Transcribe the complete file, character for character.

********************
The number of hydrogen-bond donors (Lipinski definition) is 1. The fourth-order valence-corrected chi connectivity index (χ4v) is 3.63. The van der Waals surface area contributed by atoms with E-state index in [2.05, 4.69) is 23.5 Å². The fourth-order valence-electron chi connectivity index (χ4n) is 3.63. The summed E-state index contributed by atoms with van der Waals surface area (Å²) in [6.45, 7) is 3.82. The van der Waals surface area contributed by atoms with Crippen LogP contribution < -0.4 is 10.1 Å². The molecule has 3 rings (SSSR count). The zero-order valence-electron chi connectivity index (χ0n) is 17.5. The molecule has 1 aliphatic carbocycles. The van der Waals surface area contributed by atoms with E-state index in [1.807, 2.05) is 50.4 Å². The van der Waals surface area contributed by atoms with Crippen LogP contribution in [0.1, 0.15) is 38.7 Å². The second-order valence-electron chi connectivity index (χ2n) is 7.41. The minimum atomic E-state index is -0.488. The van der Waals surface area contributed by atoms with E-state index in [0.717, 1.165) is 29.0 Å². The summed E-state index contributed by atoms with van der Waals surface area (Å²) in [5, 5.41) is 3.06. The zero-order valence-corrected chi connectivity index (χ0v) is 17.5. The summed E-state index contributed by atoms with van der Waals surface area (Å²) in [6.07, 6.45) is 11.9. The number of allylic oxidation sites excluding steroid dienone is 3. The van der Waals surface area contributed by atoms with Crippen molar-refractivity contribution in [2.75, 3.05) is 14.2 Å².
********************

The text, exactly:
The number of hydrogen-bond donors (Lipinski definition) is 1. The fourth-order valence-corrected chi connectivity index (χ4v) is 3.63. The van der Waals surface area contributed by atoms with E-state index in [2.05, 4.69) is 23.5 Å². The fourth-order valence-electron chi connectivity index (χ4n) is 3.63. The summed E-state index contributed by atoms with van der Waals surface area (Å²) in [6.45, 7) is 3.82. The van der Waals surface area contributed by atoms with Crippen LogP contribution < -0.4 is 10.1 Å². The molecule has 3 rings (SSSR count). The zero-order valence-electron chi connectivity index (χ0n) is 17.5. The molecule has 1 aliphatic carbocycles. The van der Waals surface area contributed by atoms with E-state index in [1.807, 2.05) is 50.4 Å². The van der Waals surface area contributed by atoms with Crippen LogP contribution in [0.1, 0.15) is 38.7 Å². The second-order valence-electron chi connectivity index (χ2n) is 7.41. The minimum atomic E-state index is -0.488. The van der Waals surface area contributed by atoms with E-state index in [0.717, 1.165) is 29.0 Å². The summed E-state index contributed by atoms with van der Waals surface area (Å²) in [5, 5.41) is 3.06. The zero-order valence-corrected chi connectivity index (χ0v) is 17.5. The summed E-state index contributed by atoms with van der Waals surface area (Å²) in [6.07, 6.45) is 11.9. The number of allylic oxidation sites excluding steroid dienone is 3. The van der Waals surface area contributed by atoms with Crippen molar-refractivity contribution in [2.75, 3.05) is 14.2 Å².